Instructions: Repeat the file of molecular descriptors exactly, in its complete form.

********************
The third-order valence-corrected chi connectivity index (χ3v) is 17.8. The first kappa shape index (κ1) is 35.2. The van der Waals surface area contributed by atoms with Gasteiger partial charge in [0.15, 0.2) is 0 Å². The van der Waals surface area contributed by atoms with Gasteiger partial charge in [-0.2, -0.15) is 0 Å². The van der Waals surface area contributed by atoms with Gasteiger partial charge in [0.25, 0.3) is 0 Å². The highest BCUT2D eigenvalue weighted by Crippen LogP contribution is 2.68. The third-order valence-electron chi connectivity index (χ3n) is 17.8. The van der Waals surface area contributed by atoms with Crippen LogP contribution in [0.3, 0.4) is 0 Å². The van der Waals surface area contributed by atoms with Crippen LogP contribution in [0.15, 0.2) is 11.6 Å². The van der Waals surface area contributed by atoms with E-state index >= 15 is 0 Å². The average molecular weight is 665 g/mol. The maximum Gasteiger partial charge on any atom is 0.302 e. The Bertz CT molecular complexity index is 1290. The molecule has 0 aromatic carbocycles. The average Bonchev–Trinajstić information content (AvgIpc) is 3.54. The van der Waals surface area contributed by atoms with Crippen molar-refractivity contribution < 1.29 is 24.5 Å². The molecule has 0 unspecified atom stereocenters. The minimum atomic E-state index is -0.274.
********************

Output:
The third-order valence-corrected chi connectivity index (χ3v) is 17.8. The first kappa shape index (κ1) is 35.2. The van der Waals surface area contributed by atoms with Gasteiger partial charge in [0.15, 0.2) is 0 Å². The van der Waals surface area contributed by atoms with Gasteiger partial charge in [-0.2, -0.15) is 0 Å². The van der Waals surface area contributed by atoms with Gasteiger partial charge in [0.25, 0.3) is 0 Å². The highest BCUT2D eigenvalue weighted by Crippen LogP contribution is 2.68. The third-order valence-electron chi connectivity index (χ3n) is 17.8. The van der Waals surface area contributed by atoms with Crippen LogP contribution in [0.3, 0.4) is 0 Å². The van der Waals surface area contributed by atoms with Crippen LogP contribution in [0.15, 0.2) is 11.6 Å². The van der Waals surface area contributed by atoms with E-state index >= 15 is 0 Å². The average molecular weight is 665 g/mol. The maximum Gasteiger partial charge on any atom is 0.302 e. The Bertz CT molecular complexity index is 1290. The molecule has 0 aromatic carbocycles. The average Bonchev–Trinajstić information content (AvgIpc) is 3.54. The van der Waals surface area contributed by atoms with Crippen molar-refractivity contribution < 1.29 is 24.5 Å². The molecule has 0 unspecified atom stereocenters. The minimum atomic E-state index is -0.274.